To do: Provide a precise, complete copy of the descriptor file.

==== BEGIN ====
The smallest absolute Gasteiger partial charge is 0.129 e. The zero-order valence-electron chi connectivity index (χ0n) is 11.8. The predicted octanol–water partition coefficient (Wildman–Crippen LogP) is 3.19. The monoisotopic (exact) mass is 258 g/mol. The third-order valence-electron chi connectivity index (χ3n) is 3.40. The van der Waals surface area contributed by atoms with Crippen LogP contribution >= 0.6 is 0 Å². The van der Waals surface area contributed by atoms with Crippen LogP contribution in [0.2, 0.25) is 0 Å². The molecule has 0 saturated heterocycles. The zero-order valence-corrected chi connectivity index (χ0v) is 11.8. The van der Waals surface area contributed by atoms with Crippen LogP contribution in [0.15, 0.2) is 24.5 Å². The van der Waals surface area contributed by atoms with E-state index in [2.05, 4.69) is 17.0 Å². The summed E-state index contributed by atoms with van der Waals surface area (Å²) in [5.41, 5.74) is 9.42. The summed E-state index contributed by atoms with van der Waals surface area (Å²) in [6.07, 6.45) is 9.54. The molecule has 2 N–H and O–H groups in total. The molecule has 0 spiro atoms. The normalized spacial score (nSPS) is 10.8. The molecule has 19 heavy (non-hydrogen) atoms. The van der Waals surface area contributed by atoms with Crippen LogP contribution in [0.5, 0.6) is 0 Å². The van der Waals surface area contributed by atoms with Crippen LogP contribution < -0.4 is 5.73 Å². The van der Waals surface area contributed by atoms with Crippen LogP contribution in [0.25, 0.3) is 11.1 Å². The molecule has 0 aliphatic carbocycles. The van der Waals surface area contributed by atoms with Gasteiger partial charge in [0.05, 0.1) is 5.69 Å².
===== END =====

The smallest absolute Gasteiger partial charge is 0.129 e. The zero-order valence-electron chi connectivity index (χ0n) is 11.8. The predicted octanol–water partition coefficient (Wildman–Crippen LogP) is 3.19. The monoisotopic (exact) mass is 258 g/mol. The third-order valence-electron chi connectivity index (χ3n) is 3.40. The van der Waals surface area contributed by atoms with Crippen LogP contribution >= 0.6 is 0 Å². The van der Waals surface area contributed by atoms with Crippen LogP contribution in [0.2, 0.25) is 0 Å². The molecule has 0 saturated heterocycles. The zero-order valence-corrected chi connectivity index (χ0v) is 11.8. The van der Waals surface area contributed by atoms with Crippen LogP contribution in [0.15, 0.2) is 24.5 Å². The van der Waals surface area contributed by atoms with E-state index in [2.05, 4.69) is 17.0 Å². The summed E-state index contributed by atoms with van der Waals surface area (Å²) in [5.41, 5.74) is 9.42. The summed E-state index contributed by atoms with van der Waals surface area (Å²) in [6.07, 6.45) is 9.54. The molecule has 2 N–H and O–H groups in total. The molecule has 0 spiro atoms. The normalized spacial score (nSPS) is 10.8. The molecule has 19 heavy (non-hydrogen) atoms. The van der Waals surface area contributed by atoms with Crippen LogP contribution in [0.5, 0.6) is 0 Å². The van der Waals surface area contributed by atoms with Crippen LogP contribution < -0.4 is 5.73 Å². The van der Waals surface area contributed by atoms with Crippen LogP contribution in [0.25, 0.3) is 11.1 Å². The molecule has 0 aliphatic carbocycles. The van der Waals surface area contributed by atoms with Gasteiger partial charge in [0.05, 0.1) is 5.69 Å².